It takes courage to build a community based on diversity rather than tradition, on an egalitarian vision rather than on privilege for a few, on the promise that we can will stand together to make the world better rather than simply to make a few happy while teaching all who will receive the message that there are tools we can all use to take responsibility for our own happiness and well-being…
It takes courage to offer the hope of spiritual transformation, because transformation means change and there are those who violently oppose it, and yet, a message that does not include the possibility and promise of transformation is not a gospel message…
and It takes courage to stand up for justice rather than being content with Just Us. To be MCC is to embrace a life of courage.
MCC doesn’t stand for Mean Critical Christians. There are enough of those outside of MCC.
MCC stands for many things in this faith community: We are a Metropolitan Community Church, we are a Multi-faith Community Church, we are a Marvelously Caring Community, we are Mendacity Confronting Church, we are a Metaphysical Community Center, and we are a Mission Conscious Church. To be any of those things, and certainly to be all of them, is to rise above fear and move boldly and intentionally forward into a future with infinite possibilities.
We are a movement of courage, a movement that defies the status quo, that learns from the past but refuses to repeat it, a movement that will not let bigotry, privilege, hate or fear dictate our direction, a movement that says until the Trans person is afforded full dignity and equality, our work is not done.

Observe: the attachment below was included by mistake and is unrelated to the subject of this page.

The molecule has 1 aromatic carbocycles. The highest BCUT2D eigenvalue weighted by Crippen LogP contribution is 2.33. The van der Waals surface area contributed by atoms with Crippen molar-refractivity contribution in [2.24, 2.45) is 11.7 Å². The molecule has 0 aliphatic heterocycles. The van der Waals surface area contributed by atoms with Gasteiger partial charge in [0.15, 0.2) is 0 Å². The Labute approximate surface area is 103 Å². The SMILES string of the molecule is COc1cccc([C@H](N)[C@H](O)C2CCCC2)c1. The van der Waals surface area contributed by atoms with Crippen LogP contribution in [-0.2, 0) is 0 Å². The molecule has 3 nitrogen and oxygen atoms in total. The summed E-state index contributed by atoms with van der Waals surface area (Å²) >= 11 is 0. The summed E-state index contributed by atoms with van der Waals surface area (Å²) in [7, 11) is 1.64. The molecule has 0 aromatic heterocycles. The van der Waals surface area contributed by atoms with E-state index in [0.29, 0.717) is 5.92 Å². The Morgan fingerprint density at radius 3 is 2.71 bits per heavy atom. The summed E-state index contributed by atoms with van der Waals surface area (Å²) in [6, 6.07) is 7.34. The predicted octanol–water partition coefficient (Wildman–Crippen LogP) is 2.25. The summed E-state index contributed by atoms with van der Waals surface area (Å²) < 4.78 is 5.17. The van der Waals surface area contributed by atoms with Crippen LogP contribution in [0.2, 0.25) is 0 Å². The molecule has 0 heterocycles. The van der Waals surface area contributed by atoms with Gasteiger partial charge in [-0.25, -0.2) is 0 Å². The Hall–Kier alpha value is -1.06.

Until marriage equality is a universal reality, our work is not done.
Until calling women butch or men girly is no longer considered insulting because however we express ourselves and however we are comfortable in our bodies should be celebrated, until that day, our work is not done.
Until women have the final say over their bodies, our work is not done.
Until economic justice is recognized as much as a spiritual issue as a political one, our work is not done.
Until diversity is no longer resisted and not merely tolerated, but worked for and lifted up as Sacred, our work is not done.
Until the entire church of Jesus Christ says boldly that God is beyond nationality, that English is not God’s language, and God is not a boy’s name, our work is not done.
Until heterosexuality and homosexuality and bisexuality are equally affirmed as good gifts from God, our work is not done.
Until we can celebrate our religious path without insisting that it is the only way to experience divine Love, our work is not done.
The work we are called to do takes courage, but guess what; courage is just another word for trust, and trust is the literal meaning of the biblical word often translated as faith, and faith is a gift of God’s spirit.
Our work requires trust in the goodness of it and trust in our worthiness to perform it, and when we operate in the power of that trust, or faith, miracles will happen in our lives and in our world.